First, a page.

6th December, 2010
The United States has warned its citizens against travelling to the troubled WestÂ African country of Cote dâ€™ Ivoire.
A statement by the US Department of State recommends that U.S. citizens avoid anyÂ travel to Cote dâ€™Ivoire at this time. Airport, land and maritime borders were closedÂ amid rising tension in the aftermath of the second round of Presidential elections.Â Â U.S. citizens currently in Cote dâ€™Ivoire are advised to limit their movements andÂ exercise extreme caution.Â This replaces the Travel Warning for Cote dâ€™Ivoire datedÂ December 3, 2010, to advise U.S. citizens against travel to Cote dâ€™Ivoire.
Cote dâ€™Ivoire has been a divided country since a 2002 failed coup attempt evolvedÂ into an armed rebellion that split the country in two. Ivorian President LaurentÂ Gbagbo and New Forces leader Guillaume Soro signed the Ouagadougou PoliticalÂ Agreement (OPA) in March 2007, and a new government was formed with Soro as PrimeÂ Minister (PM).
On November 28, Cote dâ€™Ivoire held round two of its Presidential election. DuringÂ the elections, the government implemented and enforced a curfew. Several people wereÂ killed in election-related violence and tensions are currently high. DemonstrationsÂ are very likely, and the possibility that these can turn violent cannot be ruledÂ out.
U.S. citizens should stay current on media coverage of local events, and be aware ofÂ their surroundings at all times. Because of the increased probability of politicalÂ unrest and potential violence, it is especially important for U.S. citizens residingÂ in Cote dâ€™Ivoire to maintain situational awareness and limit their movements. TheÂ United Nations Operation in Cote dâ€™Ivoire (UNOCI) currently operates a peacekeepingÂ mission, and France maintains the Force Licorne in Cote dâ€™Ivoire in support ofÂ UNOCI.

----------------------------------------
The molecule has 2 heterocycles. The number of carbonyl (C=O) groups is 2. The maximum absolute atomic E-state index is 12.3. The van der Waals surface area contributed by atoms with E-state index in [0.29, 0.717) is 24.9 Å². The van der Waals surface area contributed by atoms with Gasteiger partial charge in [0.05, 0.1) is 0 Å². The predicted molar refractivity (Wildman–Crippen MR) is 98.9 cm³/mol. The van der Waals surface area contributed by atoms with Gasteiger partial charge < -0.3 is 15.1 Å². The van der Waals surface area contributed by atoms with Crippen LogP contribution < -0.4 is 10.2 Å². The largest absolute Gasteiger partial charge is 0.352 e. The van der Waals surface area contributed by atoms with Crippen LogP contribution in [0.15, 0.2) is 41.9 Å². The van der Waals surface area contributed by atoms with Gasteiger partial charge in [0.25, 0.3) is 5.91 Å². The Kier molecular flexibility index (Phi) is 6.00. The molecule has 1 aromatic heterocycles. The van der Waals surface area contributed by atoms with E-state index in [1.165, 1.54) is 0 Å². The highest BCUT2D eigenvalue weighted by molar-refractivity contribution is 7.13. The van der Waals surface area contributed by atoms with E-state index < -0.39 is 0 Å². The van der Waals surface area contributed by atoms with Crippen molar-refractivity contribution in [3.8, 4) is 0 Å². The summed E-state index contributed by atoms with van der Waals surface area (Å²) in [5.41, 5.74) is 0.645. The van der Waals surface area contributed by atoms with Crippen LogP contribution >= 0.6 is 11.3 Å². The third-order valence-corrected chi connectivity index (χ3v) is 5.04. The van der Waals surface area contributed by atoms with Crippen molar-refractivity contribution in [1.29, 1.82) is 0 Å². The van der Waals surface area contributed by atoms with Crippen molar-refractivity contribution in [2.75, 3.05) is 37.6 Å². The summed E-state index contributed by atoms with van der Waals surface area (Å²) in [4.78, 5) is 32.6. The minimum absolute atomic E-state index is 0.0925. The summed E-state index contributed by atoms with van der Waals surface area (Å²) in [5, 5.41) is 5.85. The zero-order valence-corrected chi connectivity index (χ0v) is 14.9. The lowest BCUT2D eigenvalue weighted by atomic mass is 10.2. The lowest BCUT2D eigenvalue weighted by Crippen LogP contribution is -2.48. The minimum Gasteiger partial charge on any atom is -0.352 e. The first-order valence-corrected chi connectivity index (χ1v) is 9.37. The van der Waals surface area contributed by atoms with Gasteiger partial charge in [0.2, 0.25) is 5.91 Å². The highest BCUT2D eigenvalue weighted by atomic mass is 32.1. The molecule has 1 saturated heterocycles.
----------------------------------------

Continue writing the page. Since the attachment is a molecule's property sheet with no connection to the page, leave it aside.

Security conditions within the country, and particularly in the north and in theÂ west, can deteriorate quickly and without warning. Embassy personnel traveling toÂ western Cote dâ€™Ivoire are often required to use security escorts provided by theÂ United Nations. U.S. citizens planning travel to Cote dâ€™Ivoire should consult theÂ Embassy or their host organization(s) for the most recent security assessment of theÂ areas where they plan to travel. Crimes such as mugging, robbery, burglary, andÂ carjacking pose high risks for foreign visitors in Abidjan. Visitors should beÂ careful when stopped in heavy traffic or at roadblocks due to the threat of violentÂ robbery, and should avoid travel outside of the city after dark. When land routes toÂ neighboring countries are open, overland travel to Liberia and Guinea is stronglyÂ discouraged, and caution is urged when crossing into Mali, Burkina Faso, and Ghana.
The U.S. Embassy in Abidjan, previously a partially unaccompanied post, allowedÂ minor dependents to return to post as of June 2009 because of the improvingÂ situation at that time. However, Embassy personnel and dependents are required toÂ adhere to strict security policies and procedures. Embassy employees are instructedÂ to be cautious when traveling within Abidjan and not to travel outside of the cityÂ at night. Private U.S. citizens are urged to follow the same guidelines. EmbassyÂ personnel must obtain prior approval before traveling more than 35 kilometersÂ outside Abidjan. Some requests may be denied, or multi-vehicle convoys may beÂ required for security reasons. Because of the potential for violent eruptions andÂ the potential need to shelter in place or leave affected areas, U.S. citizenÂ residents in Cote dâ€™Ivoire should maintain several daysâ€™ supply of cooking fuel,Â food, and water at home, and ensure that their vehicles remain fully fueled at allÂ times.